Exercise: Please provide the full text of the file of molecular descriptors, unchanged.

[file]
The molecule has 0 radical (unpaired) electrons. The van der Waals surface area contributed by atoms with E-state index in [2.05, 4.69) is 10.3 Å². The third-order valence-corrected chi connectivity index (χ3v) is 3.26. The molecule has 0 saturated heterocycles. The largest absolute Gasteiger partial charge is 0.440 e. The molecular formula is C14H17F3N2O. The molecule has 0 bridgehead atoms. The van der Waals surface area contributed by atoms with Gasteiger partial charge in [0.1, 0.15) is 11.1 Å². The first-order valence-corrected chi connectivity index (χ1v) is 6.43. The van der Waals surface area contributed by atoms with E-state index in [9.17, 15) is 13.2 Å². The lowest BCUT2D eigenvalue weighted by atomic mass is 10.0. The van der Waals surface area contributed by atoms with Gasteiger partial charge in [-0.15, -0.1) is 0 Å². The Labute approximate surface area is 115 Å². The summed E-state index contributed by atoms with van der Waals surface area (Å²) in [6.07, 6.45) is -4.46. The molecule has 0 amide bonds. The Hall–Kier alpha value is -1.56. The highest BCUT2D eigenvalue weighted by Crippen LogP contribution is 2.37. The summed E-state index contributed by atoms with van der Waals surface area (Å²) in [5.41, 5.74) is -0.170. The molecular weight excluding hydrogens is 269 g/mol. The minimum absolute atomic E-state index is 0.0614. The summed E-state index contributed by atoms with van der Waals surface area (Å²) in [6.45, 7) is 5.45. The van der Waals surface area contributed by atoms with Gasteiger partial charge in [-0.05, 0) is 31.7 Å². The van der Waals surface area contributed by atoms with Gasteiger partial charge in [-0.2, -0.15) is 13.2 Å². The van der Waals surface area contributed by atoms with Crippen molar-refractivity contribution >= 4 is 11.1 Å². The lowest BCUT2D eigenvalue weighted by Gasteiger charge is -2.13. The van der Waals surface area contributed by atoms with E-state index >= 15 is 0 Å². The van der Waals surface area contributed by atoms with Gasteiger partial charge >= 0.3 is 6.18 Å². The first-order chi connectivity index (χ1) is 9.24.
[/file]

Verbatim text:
The molecule has 0 radical (unpaired) electrons. The van der Waals surface area contributed by atoms with E-state index in [2.05, 4.69) is 10.3 Å². The third-order valence-corrected chi connectivity index (χ3v) is 3.26. The molecule has 0 saturated heterocycles. The largest absolute Gasteiger partial charge is 0.440 e. The molecular formula is C14H17F3N2O. The molecule has 0 bridgehead atoms. The van der Waals surface area contributed by atoms with Gasteiger partial charge in [0.1, 0.15) is 11.1 Å². The first-order valence-corrected chi connectivity index (χ1v) is 6.43. The van der Waals surface area contributed by atoms with E-state index in [9.17, 15) is 13.2 Å². The lowest BCUT2D eigenvalue weighted by atomic mass is 10.0. The van der Waals surface area contributed by atoms with Gasteiger partial charge in [-0.15, -0.1) is 0 Å². The Labute approximate surface area is 115 Å². The summed E-state index contributed by atoms with van der Waals surface area (Å²) in [6.07, 6.45) is -4.46. The molecule has 0 amide bonds. The Hall–Kier alpha value is -1.56. The highest BCUT2D eigenvalue weighted by Crippen LogP contribution is 2.37. The summed E-state index contributed by atoms with van der Waals surface area (Å²) in [5.41, 5.74) is -0.170. The molecular weight excluding hydrogens is 269 g/mol. The minimum absolute atomic E-state index is 0.0614. The summed E-state index contributed by atoms with van der Waals surface area (Å²) in [6.45, 7) is 5.45. The van der Waals surface area contributed by atoms with Gasteiger partial charge in [-0.05, 0) is 31.7 Å². The van der Waals surface area contributed by atoms with Gasteiger partial charge in [-0.2, -0.15) is 13.2 Å². The van der Waals surface area contributed by atoms with Crippen molar-refractivity contribution >= 4 is 11.1 Å². The lowest BCUT2D eigenvalue weighted by Gasteiger charge is -2.13. The van der Waals surface area contributed by atoms with E-state index >= 15 is 0 Å². The van der Waals surface area contributed by atoms with Gasteiger partial charge >= 0.3 is 6.18 Å². The first-order chi connectivity index (χ1) is 9.24.